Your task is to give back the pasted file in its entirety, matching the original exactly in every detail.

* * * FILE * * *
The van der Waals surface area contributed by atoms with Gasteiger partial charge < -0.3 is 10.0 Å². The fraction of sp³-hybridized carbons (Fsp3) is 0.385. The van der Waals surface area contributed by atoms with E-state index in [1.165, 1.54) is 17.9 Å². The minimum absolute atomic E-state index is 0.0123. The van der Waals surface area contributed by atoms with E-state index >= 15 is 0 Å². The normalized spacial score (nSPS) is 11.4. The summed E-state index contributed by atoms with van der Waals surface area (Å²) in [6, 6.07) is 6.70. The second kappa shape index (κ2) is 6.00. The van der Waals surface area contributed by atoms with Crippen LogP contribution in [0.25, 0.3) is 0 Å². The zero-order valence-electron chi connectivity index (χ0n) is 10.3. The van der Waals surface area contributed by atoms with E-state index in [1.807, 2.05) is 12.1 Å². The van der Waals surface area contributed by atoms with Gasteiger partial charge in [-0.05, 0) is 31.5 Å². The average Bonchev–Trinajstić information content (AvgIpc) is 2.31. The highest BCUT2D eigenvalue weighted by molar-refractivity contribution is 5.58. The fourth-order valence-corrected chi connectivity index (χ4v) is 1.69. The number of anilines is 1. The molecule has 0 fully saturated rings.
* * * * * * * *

The van der Waals surface area contributed by atoms with Gasteiger partial charge < -0.3 is 10.0 Å². The fraction of sp³-hybridized carbons (Fsp3) is 0.385. The van der Waals surface area contributed by atoms with E-state index in [1.165, 1.54) is 17.9 Å². The minimum absolute atomic E-state index is 0.0123. The van der Waals surface area contributed by atoms with E-state index >= 15 is 0 Å². The normalized spacial score (nSPS) is 11.4. The summed E-state index contributed by atoms with van der Waals surface area (Å²) in [6, 6.07) is 6.70. The second kappa shape index (κ2) is 6.00. The van der Waals surface area contributed by atoms with Crippen LogP contribution in [0.25, 0.3) is 0 Å². The zero-order valence-electron chi connectivity index (χ0n) is 10.3. The van der Waals surface area contributed by atoms with E-state index in [1.807, 2.05) is 12.1 Å². The van der Waals surface area contributed by atoms with Gasteiger partial charge in [-0.05, 0) is 31.5 Å². The average Bonchev–Trinajstić information content (AvgIpc) is 2.31. The highest BCUT2D eigenvalue weighted by molar-refractivity contribution is 5.58. The fourth-order valence-corrected chi connectivity index (χ4v) is 1.69. The number of anilines is 1. The molecule has 0 fully saturated rings.